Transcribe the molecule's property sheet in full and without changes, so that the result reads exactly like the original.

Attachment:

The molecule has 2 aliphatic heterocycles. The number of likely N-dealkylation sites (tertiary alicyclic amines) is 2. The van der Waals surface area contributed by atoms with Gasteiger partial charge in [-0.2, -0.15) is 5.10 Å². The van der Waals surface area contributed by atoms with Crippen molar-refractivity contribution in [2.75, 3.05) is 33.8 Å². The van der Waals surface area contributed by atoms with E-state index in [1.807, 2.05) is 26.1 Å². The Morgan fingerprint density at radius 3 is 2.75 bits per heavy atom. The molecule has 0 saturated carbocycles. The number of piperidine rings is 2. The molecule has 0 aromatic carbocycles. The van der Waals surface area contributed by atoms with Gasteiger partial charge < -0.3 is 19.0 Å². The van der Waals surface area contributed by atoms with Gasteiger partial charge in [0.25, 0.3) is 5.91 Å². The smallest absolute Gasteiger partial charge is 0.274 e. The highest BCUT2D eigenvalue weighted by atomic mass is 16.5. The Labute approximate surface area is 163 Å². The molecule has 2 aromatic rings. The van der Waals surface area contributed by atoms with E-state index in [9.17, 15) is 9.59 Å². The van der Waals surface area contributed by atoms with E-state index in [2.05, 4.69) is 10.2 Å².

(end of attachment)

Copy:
The molecule has 2 aliphatic heterocycles. The number of likely N-dealkylation sites (tertiary alicyclic amines) is 2. The van der Waals surface area contributed by atoms with Gasteiger partial charge in [-0.2, -0.15) is 5.10 Å². The van der Waals surface area contributed by atoms with Crippen molar-refractivity contribution in [2.75, 3.05) is 33.8 Å². The van der Waals surface area contributed by atoms with E-state index in [1.807, 2.05) is 26.1 Å². The Morgan fingerprint density at radius 3 is 2.75 bits per heavy atom. The molecule has 0 saturated carbocycles. The number of piperidine rings is 2. The molecule has 0 aromatic carbocycles. The van der Waals surface area contributed by atoms with Gasteiger partial charge < -0.3 is 19.0 Å². The van der Waals surface area contributed by atoms with Gasteiger partial charge in [0.25, 0.3) is 5.91 Å². The smallest absolute Gasteiger partial charge is 0.274 e. The highest BCUT2D eigenvalue weighted by atomic mass is 16.5. The Labute approximate surface area is 163 Å². The molecule has 2 aromatic rings. The van der Waals surface area contributed by atoms with E-state index in [9.17, 15) is 9.59 Å². The van der Waals surface area contributed by atoms with E-state index in [2.05, 4.69) is 10.2 Å².